AUSTRALIAN cattle shipments to Indonesia were 41 percent lower in March compared to the same month last year, underscoring the early impacts of COVID-19 restrictions in the key northern export market.
Official livestock export figures released this morning show Australia exported 34,406 cattle to Indonesia in March, 90 percent of which were feeder cattle, the balance slaughter weight stock (3288 head) and breeding cattle (120).
That was 16 percent down on the 41,189 exported in February and 41 percent below the 58,589 Australia exported Indonesia in March 2019.
Exports to Vietnam, primarily a market for heavier steers and bulls, were relatively strong by comparison in March, totalling 28,041 for the month. That was 35 percent above the 20,665 exported in February and 65pc higher than the 16,909 exported in March 2019.
Exports to China totalled 11,203 head, all of which were female cattle for dairy production or beef breeding, 83pc down on the 20,596 exported in February, and but only just below the 11,773 exported in March 2019.
Total Australian cattle exports in March were 82,468, 34pc down on February (125,016) and 15 percent below March 2019 (97,978).
For the three months from January to March, Australia exported 273,460 cattle, above the same period last year (271,340). Exports were highest in January at 106,000 head for the month, before volumes dropped back to 85,000 in February and 82,468 in March.
Exports from Darwin from January to March totalled 87,342, higher than the 81,844 exported in January to March last year.
Townsville shipped 77,999, up from 59,585 in the previous corresponding period, Fremantle 49,988 (compared to 50,787 in 2019) and Portland 44,545 (35,973 in 2019).
Exports from Port Alma near Rockhampton dropped from 21,673 between January and March 2019 to just 3957 this year, reflecting challenging conditions in northern Vietnam where a majority of exports from the port went last year.
Total exports to Indonesia Jan-March were Higher than 2019.
Lower exports in March reflect the timing of Ramadan being late April this year rather than Covid-19.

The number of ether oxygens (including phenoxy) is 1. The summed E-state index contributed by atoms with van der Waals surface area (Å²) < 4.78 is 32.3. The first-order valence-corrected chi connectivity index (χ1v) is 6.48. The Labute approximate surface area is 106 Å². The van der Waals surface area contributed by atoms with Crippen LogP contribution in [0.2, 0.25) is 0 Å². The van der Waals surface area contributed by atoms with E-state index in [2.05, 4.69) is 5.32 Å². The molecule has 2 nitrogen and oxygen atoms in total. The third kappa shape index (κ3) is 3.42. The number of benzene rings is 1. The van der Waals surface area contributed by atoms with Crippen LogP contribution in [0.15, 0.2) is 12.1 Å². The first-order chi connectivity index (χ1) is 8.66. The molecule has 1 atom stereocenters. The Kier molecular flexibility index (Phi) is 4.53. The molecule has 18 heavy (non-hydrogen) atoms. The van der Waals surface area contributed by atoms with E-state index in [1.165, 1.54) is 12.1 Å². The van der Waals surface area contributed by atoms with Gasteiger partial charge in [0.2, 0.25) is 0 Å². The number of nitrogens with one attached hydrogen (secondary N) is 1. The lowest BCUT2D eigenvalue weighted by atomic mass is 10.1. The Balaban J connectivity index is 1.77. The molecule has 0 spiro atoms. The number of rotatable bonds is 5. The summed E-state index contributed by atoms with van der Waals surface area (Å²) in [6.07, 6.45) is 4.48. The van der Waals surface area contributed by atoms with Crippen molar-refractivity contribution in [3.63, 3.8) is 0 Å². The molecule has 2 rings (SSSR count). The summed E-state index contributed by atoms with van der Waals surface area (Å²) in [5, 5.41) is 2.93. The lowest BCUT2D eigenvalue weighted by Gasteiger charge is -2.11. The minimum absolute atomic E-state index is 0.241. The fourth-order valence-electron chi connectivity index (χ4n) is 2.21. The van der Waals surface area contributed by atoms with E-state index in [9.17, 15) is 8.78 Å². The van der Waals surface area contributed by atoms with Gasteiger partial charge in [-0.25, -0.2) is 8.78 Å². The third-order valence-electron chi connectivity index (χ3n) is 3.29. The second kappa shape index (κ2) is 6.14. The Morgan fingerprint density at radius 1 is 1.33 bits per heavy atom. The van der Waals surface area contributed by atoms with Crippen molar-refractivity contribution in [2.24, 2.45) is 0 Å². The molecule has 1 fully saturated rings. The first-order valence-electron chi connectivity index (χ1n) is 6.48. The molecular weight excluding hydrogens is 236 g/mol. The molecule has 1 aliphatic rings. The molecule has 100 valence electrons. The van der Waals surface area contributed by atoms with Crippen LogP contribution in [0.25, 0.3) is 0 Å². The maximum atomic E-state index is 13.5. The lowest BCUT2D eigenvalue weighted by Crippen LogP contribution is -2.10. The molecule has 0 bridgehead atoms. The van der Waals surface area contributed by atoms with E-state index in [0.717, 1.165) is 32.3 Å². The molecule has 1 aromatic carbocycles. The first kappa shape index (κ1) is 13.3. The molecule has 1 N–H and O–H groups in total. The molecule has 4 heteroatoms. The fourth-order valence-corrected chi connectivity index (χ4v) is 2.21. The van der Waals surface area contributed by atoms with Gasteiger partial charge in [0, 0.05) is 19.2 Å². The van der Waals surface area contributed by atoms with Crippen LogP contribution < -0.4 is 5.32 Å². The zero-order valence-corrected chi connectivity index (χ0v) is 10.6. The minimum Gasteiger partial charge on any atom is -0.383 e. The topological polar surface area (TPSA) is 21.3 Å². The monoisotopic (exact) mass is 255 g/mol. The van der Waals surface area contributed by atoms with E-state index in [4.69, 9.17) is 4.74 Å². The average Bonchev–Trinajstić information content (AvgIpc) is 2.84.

Feeders required for Ramadan would have been secured Dec-Jan.
Why report this as a factor of Covid-19?
Thanks for your comment Val. Export data for the past five years does not tend to show a significant drop in exports to Indonesia in the months immediately leading up to Ramadan, the trend over that time has been one of exports continuing relatively strongly up to and through the month of Ramadan/Lebaran and then dropping back a month or so after the event. But as you rightly point out the impact of Ramadan on supply and demand is a factor that indeed should be accounted for at this time of year. There have been reports of COVID-19 creating difficulties for importers this year from early March onwards based on movement restrictions affecting consumption patterns in Indonesia and reports of slower than usual sales from feedlots, a rapid Rupiah depreciation eroding importer buying power, some suggesting this has made cattle US50-60c/kg liveweight dearer on its own during that time, and the impacts of new COVID-19 related rules on logistics affecting transport and ports, with anecdotal reports of some shipment cancellations or deferrals among factors which may have had some bearing on March activity. Any comments or perspective from others that can shed light on the reasons for lower exports in March are indeed welcome. Editor.